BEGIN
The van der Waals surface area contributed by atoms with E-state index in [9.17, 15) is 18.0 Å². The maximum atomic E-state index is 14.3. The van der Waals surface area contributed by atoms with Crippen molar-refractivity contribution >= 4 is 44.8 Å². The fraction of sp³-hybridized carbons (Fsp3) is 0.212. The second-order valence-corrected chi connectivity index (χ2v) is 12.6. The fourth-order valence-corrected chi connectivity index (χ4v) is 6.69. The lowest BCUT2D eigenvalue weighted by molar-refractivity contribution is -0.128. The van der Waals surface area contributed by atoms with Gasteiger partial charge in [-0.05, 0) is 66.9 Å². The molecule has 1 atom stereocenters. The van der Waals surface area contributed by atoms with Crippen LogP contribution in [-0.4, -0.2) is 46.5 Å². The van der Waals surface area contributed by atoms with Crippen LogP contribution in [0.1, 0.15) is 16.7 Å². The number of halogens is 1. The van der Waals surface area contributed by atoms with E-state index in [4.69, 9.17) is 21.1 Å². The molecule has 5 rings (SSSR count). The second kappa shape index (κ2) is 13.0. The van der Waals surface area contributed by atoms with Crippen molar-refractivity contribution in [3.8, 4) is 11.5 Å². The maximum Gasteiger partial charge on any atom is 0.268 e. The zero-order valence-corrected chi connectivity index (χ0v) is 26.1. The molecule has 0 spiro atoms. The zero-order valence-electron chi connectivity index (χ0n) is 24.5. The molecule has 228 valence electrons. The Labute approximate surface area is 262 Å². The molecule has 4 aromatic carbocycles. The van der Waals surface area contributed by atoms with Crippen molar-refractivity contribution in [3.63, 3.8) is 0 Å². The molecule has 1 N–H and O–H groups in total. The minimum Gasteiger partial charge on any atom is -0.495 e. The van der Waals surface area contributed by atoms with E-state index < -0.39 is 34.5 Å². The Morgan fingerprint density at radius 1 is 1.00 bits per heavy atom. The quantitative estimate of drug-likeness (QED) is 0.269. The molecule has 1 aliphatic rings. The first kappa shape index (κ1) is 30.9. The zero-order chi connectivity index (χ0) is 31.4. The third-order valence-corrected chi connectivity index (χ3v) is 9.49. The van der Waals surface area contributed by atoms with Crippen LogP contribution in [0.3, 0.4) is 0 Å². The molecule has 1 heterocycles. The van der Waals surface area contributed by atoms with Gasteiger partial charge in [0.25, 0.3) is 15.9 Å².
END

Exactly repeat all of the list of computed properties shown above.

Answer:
The van der Waals surface area contributed by atoms with E-state index in [9.17, 15) is 18.0 Å². The maximum atomic E-state index is 14.3. The van der Waals surface area contributed by atoms with Crippen molar-refractivity contribution >= 4 is 44.8 Å². The fraction of sp³-hybridized carbons (Fsp3) is 0.212. The second-order valence-corrected chi connectivity index (χ2v) is 12.6. The fourth-order valence-corrected chi connectivity index (χ4v) is 6.69. The lowest BCUT2D eigenvalue weighted by molar-refractivity contribution is -0.128. The van der Waals surface area contributed by atoms with Gasteiger partial charge in [-0.05, 0) is 66.9 Å². The molecule has 1 atom stereocenters. The van der Waals surface area contributed by atoms with Crippen LogP contribution in [-0.4, -0.2) is 46.5 Å². The van der Waals surface area contributed by atoms with Crippen LogP contribution in [0.1, 0.15) is 16.7 Å². The number of halogens is 1. The van der Waals surface area contributed by atoms with E-state index in [4.69, 9.17) is 21.1 Å². The molecule has 5 rings (SSSR count). The second kappa shape index (κ2) is 13.0. The van der Waals surface area contributed by atoms with Crippen molar-refractivity contribution in [3.8, 4) is 11.5 Å². The maximum Gasteiger partial charge on any atom is 0.268 e. The zero-order valence-corrected chi connectivity index (χ0v) is 26.1. The molecule has 0 spiro atoms. The zero-order valence-electron chi connectivity index (χ0n) is 24.5. The molecule has 228 valence electrons. The Labute approximate surface area is 262 Å². The molecule has 4 aromatic carbocycles. The van der Waals surface area contributed by atoms with Crippen molar-refractivity contribution in [3.63, 3.8) is 0 Å². The molecule has 1 N–H and O–H groups in total. The minimum Gasteiger partial charge on any atom is -0.495 e. The van der Waals surface area contributed by atoms with E-state index < -0.39 is 34.5 Å². The Morgan fingerprint density at radius 1 is 1.00 bits per heavy atom. The quantitative estimate of drug-likeness (QED) is 0.269. The molecule has 1 aliphatic rings. The first kappa shape index (κ1) is 30.9. The zero-order chi connectivity index (χ0) is 31.4. The third-order valence-corrected chi connectivity index (χ3v) is 9.49. The van der Waals surface area contributed by atoms with Crippen LogP contribution in [0.3, 0.4) is 0 Å². The molecule has 1 heterocycles. The van der Waals surface area contributed by atoms with Gasteiger partial charge in [0.25, 0.3) is 15.9 Å².